Jump to content
xz225f

KX250F Intake Valve leak?

Recommended Posts

So I recently replaced the headgaskets on my ‘05 kx250f due to a small leak. While I had the head off I decided to do the valve seals and found my intake valve springs were broken. I replaced the springs and put it all back together. It would not start so I began diagnosing and came to find I was getting positive and negative pressure when I sealed my hand against the intake port when the lobes were not opening the valves. I checked my valve clearances and they are all in spec, any ideas?

Share this post


Link to post
Share on other sites

I removed the valves , they look straight. The bike would run though but I had to blip the throttle and when I slowed dow it would idle high then drop low and die. How would I do a leak test?

Share this post


Link to post
Share on other sites
Posted (edited)

Any chance you didn't re-installed the valves in their same seats?  (right side valve is now installed on the left and vice-versa)

(different wear patterns, now not sealing)

 

With the cylinder head assembled and held right side up,

spray carburetor cleaner in the intake and exhaust ports.

Observe if there is any sign of liquid leaking around a valve.

Edited by mlatour

Share this post


Link to post
Share on other sites
8 hours ago, xz225f said:

I removed the valves , they look straight. The bike would run though but I had to blip the throttle and when I slowed dow it would idle high then drop low and die. How would I do a leak test?

You know the way to check 'em easy is to roll them along the edge of a bench so the head hangs off the side and it rolls on the stem only, and watch the head for wobbles. You usually can't see it by just looking unless it's real bad.

Mlatour's way of checking for leaks probably works better than mine, I usually invert the head and put a bit of fuel in the chamber and look for it flowing out of the port.

Maybe the first thing to do is double check is your timing and make sure that's right before pulling it down again.

  • Like 1

Share this post


Link to post
Share on other sites

I have spent hours on making sure the timing is right, so i think that is fine. I guess i will remove the head and check everything yall mentioned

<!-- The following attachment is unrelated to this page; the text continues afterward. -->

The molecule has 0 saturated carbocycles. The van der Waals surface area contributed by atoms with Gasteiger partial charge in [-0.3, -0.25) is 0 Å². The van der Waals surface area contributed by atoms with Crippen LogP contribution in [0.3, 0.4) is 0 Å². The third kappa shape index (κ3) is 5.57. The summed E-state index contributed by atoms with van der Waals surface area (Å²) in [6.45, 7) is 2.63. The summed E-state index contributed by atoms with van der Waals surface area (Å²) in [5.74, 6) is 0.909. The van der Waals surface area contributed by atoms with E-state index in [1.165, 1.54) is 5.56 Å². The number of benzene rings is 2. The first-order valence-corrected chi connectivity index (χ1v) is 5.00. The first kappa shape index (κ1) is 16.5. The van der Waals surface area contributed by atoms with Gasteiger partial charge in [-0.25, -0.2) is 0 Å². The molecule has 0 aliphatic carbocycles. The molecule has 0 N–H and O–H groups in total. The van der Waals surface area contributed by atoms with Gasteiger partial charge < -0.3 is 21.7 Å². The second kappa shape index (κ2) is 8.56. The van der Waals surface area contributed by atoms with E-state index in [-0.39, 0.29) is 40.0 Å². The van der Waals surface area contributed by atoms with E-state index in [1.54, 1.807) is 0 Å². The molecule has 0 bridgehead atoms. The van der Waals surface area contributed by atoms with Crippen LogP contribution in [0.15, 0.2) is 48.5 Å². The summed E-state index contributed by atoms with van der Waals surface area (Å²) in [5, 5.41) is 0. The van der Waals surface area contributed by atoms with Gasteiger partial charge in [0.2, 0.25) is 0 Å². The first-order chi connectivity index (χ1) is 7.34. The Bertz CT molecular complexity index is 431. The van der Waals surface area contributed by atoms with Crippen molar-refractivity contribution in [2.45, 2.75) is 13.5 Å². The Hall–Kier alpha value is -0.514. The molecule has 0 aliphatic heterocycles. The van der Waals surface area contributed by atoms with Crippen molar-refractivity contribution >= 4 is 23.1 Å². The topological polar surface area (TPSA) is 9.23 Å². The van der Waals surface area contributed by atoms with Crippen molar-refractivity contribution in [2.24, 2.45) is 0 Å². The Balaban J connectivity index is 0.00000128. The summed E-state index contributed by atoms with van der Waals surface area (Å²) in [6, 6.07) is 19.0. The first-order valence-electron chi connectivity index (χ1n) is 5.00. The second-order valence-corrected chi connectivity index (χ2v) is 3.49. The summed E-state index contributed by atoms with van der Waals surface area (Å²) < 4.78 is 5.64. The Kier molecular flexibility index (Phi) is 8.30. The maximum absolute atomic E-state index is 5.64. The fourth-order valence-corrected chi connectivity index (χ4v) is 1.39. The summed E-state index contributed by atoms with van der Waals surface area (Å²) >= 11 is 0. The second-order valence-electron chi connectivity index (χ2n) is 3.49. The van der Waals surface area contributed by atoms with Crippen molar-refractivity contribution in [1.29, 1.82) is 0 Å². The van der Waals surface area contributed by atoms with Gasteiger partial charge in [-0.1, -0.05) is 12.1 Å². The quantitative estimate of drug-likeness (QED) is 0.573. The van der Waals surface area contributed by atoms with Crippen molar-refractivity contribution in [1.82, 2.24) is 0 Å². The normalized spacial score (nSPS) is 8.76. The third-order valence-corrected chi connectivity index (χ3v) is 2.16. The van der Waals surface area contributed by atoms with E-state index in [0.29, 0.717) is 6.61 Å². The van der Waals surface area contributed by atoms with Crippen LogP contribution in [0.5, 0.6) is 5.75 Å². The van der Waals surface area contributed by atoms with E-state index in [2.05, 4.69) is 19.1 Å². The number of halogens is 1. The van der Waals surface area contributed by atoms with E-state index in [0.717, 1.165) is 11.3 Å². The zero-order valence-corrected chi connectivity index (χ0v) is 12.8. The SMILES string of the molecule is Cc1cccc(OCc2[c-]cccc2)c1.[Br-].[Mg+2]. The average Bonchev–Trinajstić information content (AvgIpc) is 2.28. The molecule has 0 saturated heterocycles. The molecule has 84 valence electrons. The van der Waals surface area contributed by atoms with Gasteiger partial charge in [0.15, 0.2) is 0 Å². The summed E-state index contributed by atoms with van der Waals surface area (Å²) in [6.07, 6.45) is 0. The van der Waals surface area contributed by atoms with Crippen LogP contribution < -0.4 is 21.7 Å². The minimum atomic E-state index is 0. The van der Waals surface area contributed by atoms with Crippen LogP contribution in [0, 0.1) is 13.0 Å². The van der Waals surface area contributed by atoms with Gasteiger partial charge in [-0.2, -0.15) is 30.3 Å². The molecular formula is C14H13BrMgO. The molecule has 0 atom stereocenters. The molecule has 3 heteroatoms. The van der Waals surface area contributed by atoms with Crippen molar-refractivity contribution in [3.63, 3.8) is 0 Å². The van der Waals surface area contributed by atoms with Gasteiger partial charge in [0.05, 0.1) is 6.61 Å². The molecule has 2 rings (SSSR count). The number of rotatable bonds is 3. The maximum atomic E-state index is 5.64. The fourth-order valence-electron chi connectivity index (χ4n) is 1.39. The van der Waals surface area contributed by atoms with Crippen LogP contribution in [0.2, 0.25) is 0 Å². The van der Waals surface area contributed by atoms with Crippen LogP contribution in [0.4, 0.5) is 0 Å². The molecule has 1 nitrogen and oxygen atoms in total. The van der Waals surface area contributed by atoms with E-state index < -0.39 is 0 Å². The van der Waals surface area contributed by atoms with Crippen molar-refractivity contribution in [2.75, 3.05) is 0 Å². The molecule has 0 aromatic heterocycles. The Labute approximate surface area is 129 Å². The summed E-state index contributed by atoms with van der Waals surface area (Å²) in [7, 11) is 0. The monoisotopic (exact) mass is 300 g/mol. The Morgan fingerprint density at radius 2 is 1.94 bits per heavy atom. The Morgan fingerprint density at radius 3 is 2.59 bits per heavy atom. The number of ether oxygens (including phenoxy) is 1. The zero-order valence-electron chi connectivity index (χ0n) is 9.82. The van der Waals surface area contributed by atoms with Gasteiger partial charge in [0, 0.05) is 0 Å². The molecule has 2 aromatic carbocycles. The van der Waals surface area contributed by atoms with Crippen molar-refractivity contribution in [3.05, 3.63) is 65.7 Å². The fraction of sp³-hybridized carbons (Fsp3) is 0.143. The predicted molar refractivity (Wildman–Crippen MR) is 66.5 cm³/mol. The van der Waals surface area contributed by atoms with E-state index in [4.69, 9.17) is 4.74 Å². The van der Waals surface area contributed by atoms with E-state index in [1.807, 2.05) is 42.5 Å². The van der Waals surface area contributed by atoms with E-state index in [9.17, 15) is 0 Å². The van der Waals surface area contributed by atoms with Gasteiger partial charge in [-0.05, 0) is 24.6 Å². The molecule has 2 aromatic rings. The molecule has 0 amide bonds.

• Like 1

Share this post


Link to post
Share on other sites

OK so i put the gas in the port and it appeared like the opposite of what carb cleaner looks like when it evaporates. It was slow but eventually a drop formed. Is this fine or should i just lap them?

Share this post


Link to post
Share on other sites

As explained in another one of your posts,

IF the intake valves are Titanium (as are the originals), lapping them wears away the thin hardened coating.

It may improve sealing for a very short time but they'll quickly wear and leak again.

 

Your on-going troubles are the proof that cutting corners and 'fixing' things on the cheap doesn't work, what was likely done by the previous owner as well.

I know to want to get it running and sell it off ASAP but don't polish a turd and pass off the same headaches to the next owner.

 

Or at the very least, disclose to the potential buyer what you've done to get it barely running and, set the price accordingly.

Edited by mlatour
  • Like 1

Share this post


Link to post
Share on other sites
36 minutes ago, mlatour said:

As explained in another one of your posts,

IF the intake valves are Titanium (as are the originals), lapping them wears away the thin hardened coating.

It may improve sealing for a very short time but they'll quickly wear and leak again.

 

Your on-going troubles are the proof that cutting corners and 'fixing' things on the cheap doesn't work, what was likely done by the previous owner as well.

I know to want to get it running and sell it off ASAP but don't polish a turd and pass off the same headaches to the next owner.

 

Or at the very least, disclose to the potential buyer what you've done to get it barely running and, set the price accordingly.

So is the leaking i described bad? Also there is a small ring around the valve where it contacts with the head, is it not worn down there already so lapping wouldn’t hurt it? The guy before me took good care of this bike, the cylinder still has the cross hatch and there is a decent condition vortex piston installed and i believe he did valve work at one point because he had 2 springs installed in each intake valve before i had to replace them with the factory single spring. (He had one smaller spring inside the other spring)

Share this post


Link to post
Share on other sites

How long did it take the drop to form?  If a few minutes, yes that is bad.  If near an hour or more, it would be nothing of concern.

If the valves are stock, whether new or original does not matter, the stock valves are light titanium alloy with a hardened coating around the rim at the sealing surface.  If you lap these type of valves, that hard coating gets damaged or even removed.  The comparatively soft titanium will wear very quickly, resulting in valve clearances tightening within hours and needing adjustment often.  The only valves that can be lapped are all stainless - which is a whole different ball game.